Originally Posted by Wink
Are you reading riding books? Studying track maps? Determining how to break down a track into sections? Do you have a plan for each corner and gear before you get to the track?
Anyhow, all those things would help. If you want to read, I strongly recommend Nick Ienatsch's book, Sport Riding Techniques. A close second is Total Control, by Lee Parks.
Hope that helps,
I agree with Wink that there is plenty to be learned from the Nesba CR's. We have something like 8 AMA licensed pro racers in the midwest alone.
You can't go wrong with a good school I would guess. But before I drop that money, I want the basics to be second nature so I can concentrate on their suggestions at a school.
I read the Reg Pridmore book. "Smooth riding the Pridmore way" It really seemed like a good starter book. Lots of basic information in there. Then I'd read Keith Codes book "Twist of the wrist" and the sequel. They get you into the mind of a racer. Some of his analogies are unique, but he makes his point. I liked the second much better than the first, but you understand his logic better in the second if you read the first one. I'm now reading Sporbike performance handbook. It's really in depth on the technology thats in our bikes. I'm a technical guy, so I get the most out of things when I understand how they work. I figure even if I can't do all the tuning myself, if I understand whats in there and how it works, I can better communicate to a pro what I'm thinking and what I'm looking for. We'll see how that logic works out someday when I have the skills to know what the bike is telling me.
One thing that I don't do enough of is track walks. Sounds kinda dumb but it really helps. Look from the straight to each corner. Study the dips and pavement iregularities. Stop at each corners entrance and exit. Look forward throught the corner and look backward as well. You may not ride the corner backward (hopefully), but you may notice something you didn't see from the other angle. Study the track maps and overhead views and look for basic lines. I've heard of racers going out and walking for hours. Even laying on the pavement studying dips and camber changes. Sometimes I'll find a quiet place and run the track in my mind. I'll recreate a lap in my mind. Where I'm looking, what I'm planning, where I'm shifting, when I'm braking etc. I'd have to imagine if you did this correctly in your mind the time it takes you to do the lap in your head should be very close to your actual lap time. Sounds kinda dorky, but I do this when I'm trying to fall asleep each night before I go to a track I've visited before.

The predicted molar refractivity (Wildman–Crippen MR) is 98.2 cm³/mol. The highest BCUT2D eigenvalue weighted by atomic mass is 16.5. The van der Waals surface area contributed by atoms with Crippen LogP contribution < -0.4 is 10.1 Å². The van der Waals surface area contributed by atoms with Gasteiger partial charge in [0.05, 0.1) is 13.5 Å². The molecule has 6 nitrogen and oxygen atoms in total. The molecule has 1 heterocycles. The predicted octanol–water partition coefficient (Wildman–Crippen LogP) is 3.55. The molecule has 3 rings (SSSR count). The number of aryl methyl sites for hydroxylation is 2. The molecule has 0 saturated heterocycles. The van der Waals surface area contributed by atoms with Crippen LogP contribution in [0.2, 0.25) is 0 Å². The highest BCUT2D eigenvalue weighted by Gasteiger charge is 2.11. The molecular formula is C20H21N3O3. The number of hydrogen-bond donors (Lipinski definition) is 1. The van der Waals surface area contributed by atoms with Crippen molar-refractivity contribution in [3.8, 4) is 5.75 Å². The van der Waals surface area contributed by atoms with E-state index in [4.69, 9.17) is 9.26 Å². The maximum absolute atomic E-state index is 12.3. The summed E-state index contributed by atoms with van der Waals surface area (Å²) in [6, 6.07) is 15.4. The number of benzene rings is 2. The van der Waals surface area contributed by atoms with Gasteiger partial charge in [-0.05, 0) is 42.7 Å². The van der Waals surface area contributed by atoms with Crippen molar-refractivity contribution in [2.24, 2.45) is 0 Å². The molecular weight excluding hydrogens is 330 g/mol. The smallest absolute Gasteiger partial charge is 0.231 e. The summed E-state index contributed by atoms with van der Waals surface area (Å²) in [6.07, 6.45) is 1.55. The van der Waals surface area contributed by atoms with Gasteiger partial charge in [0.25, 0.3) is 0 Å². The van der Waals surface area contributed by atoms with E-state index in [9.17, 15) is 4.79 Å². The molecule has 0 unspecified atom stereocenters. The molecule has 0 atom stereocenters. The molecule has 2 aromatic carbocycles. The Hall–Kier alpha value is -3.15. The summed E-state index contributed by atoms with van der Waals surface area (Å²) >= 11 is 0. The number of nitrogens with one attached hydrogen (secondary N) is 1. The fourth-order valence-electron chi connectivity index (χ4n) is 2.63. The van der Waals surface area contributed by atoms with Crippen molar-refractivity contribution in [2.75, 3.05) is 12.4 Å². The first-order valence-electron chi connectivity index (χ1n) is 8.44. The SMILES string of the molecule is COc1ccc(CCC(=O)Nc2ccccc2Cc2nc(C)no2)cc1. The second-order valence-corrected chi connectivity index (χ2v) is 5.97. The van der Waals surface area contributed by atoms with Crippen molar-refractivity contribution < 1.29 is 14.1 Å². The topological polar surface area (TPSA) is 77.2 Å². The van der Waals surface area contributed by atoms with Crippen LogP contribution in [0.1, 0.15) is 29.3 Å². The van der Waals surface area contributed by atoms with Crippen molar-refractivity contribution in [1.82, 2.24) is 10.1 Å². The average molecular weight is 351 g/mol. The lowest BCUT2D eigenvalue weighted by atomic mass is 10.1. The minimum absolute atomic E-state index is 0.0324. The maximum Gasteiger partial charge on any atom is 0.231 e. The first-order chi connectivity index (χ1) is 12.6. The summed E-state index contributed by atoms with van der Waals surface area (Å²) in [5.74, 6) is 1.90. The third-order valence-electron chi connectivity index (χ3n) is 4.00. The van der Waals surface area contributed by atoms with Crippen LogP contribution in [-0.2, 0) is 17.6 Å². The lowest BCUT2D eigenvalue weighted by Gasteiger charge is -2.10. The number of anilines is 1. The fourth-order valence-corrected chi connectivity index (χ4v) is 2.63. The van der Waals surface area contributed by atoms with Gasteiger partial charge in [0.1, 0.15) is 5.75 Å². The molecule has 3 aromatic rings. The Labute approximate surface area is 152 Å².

Watching track videos do very little for me. I'm just a hands on kinda person.
I've heard nothing but good things about the Super Dave schools from AMA & CCS racers as well as Nesba riders. I believe it's Vision sports as previously posted. He's on the CCS boards constantly if you want to find him. He helps you setup your suspension and gives lots of on track evaluation I'm told.
I've heard good things about the Pridmore star racing schools. Wink has good information on schools as well.
Since I just can't seem to shut up tonight, I'll add one last thing. Bike setup! If you want to track ride seriously, setup the bike for the track. Get the sag set front and rear. You may eventually need springs as well. Many people over look their springs. Springs can make a HUGE difference in a bike. The right springs put your suspension in it's sweet spot for best feedback. It reduces the time it takes the bike to change directions or react to steering inputs. And much more. Adjust your levers so your wrists are at the correct angles. This will help you feel comfortable and reduce fatigue and joint stress. Adjust your rearsets if they're adjustable. Adjust the brake and shift lever as well. Set them up so they work best for you.
Maybe we should create and sticky a "So you want to ride on the track" thread? Make it a Faq for this kind of information?